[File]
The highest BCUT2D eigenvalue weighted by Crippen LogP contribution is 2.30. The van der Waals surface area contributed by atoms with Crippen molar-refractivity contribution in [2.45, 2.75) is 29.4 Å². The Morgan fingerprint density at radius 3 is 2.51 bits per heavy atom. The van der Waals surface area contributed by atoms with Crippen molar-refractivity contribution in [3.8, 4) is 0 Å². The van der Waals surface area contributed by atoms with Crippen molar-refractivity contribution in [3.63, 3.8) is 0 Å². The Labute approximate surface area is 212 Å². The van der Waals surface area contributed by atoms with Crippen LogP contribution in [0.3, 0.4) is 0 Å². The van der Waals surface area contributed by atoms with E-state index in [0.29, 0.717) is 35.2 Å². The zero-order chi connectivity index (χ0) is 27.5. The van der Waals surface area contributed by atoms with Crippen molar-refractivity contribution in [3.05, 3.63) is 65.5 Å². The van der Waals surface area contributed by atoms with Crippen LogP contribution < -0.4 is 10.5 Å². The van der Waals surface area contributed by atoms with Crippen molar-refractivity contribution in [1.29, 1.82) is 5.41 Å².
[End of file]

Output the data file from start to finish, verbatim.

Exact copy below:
The highest BCUT2D eigenvalue weighted by Crippen LogP contribution is 2.30. The van der Waals surface area contributed by atoms with Crippen molar-refractivity contribution in [2.45, 2.75) is 29.4 Å². The Morgan fingerprint density at radius 3 is 2.51 bits per heavy atom. The van der Waals surface area contributed by atoms with Crippen molar-refractivity contribution in [3.8, 4) is 0 Å². The van der Waals surface area contributed by atoms with Crippen molar-refractivity contribution in [3.63, 3.8) is 0 Å². The Labute approximate surface area is 212 Å². The van der Waals surface area contributed by atoms with Crippen LogP contribution in [0.3, 0.4) is 0 Å². The van der Waals surface area contributed by atoms with E-state index in [0.29, 0.717) is 35.2 Å². The zero-order chi connectivity index (χ0) is 27.5. The van der Waals surface area contributed by atoms with Crippen molar-refractivity contribution in [3.05, 3.63) is 65.5 Å². The van der Waals surface area contributed by atoms with Crippen LogP contribution < -0.4 is 10.5 Å². The van der Waals surface area contributed by atoms with Crippen molar-refractivity contribution in [1.29, 1.82) is 5.41 Å².